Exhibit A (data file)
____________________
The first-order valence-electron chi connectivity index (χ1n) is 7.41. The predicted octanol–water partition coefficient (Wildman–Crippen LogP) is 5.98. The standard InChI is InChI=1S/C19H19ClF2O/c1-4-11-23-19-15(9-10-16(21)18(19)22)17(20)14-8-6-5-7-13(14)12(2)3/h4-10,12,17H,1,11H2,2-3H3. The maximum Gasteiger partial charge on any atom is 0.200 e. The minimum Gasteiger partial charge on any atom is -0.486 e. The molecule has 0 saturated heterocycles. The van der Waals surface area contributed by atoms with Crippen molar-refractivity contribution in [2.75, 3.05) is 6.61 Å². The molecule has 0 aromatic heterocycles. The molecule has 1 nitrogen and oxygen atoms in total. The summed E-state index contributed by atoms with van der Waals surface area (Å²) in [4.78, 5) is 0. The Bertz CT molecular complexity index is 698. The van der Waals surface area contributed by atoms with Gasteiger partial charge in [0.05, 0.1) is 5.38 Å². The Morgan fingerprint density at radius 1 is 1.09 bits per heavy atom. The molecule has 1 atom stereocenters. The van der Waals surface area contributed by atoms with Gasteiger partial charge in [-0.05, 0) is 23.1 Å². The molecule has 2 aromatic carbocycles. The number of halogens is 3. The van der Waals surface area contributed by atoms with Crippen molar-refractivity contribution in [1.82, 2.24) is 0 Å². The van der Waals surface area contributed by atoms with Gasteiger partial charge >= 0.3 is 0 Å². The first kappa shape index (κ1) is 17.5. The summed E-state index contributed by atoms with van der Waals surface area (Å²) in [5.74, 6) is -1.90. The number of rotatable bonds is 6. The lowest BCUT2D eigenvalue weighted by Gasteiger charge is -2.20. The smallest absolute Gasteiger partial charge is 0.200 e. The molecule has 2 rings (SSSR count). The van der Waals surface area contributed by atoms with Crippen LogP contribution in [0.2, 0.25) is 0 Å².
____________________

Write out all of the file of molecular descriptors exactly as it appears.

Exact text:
The first-order valence-electron chi connectivity index (χ1n) is 7.41. The predicted octanol–water partition coefficient (Wildman–Crippen LogP) is 5.98. The standard InChI is InChI=1S/C19H19ClF2O/c1-4-11-23-19-15(9-10-16(21)18(19)22)17(20)14-8-6-5-7-13(14)12(2)3/h4-10,12,17H,1,11H2,2-3H3. The maximum Gasteiger partial charge on any atom is 0.200 e. The minimum Gasteiger partial charge on any atom is -0.486 e. The molecule has 0 saturated heterocycles. The van der Waals surface area contributed by atoms with Crippen molar-refractivity contribution in [2.75, 3.05) is 6.61 Å². The molecule has 0 aromatic heterocycles. The molecule has 1 nitrogen and oxygen atoms in total. The summed E-state index contributed by atoms with van der Waals surface area (Å²) in [4.78, 5) is 0. The Bertz CT molecular complexity index is 698. The van der Waals surface area contributed by atoms with Gasteiger partial charge in [0.05, 0.1) is 5.38 Å². The Morgan fingerprint density at radius 1 is 1.09 bits per heavy atom. The molecule has 1 atom stereocenters. The van der Waals surface area contributed by atoms with Gasteiger partial charge in [-0.05, 0) is 23.1 Å². The molecule has 2 aromatic carbocycles. The number of halogens is 3. The van der Waals surface area contributed by atoms with Crippen molar-refractivity contribution in [1.82, 2.24) is 0 Å². The van der Waals surface area contributed by atoms with Gasteiger partial charge >= 0.3 is 0 Å². The first kappa shape index (κ1) is 17.5. The summed E-state index contributed by atoms with van der Waals surface area (Å²) in [5.74, 6) is -1.90. The number of rotatable bonds is 6. The lowest BCUT2D eigenvalue weighted by Gasteiger charge is -2.20. The smallest absolute Gasteiger partial charge is 0.200 e. The molecule has 2 rings (SSSR count). The van der Waals surface area contributed by atoms with Crippen LogP contribution in [0.2, 0.25) is 0 Å².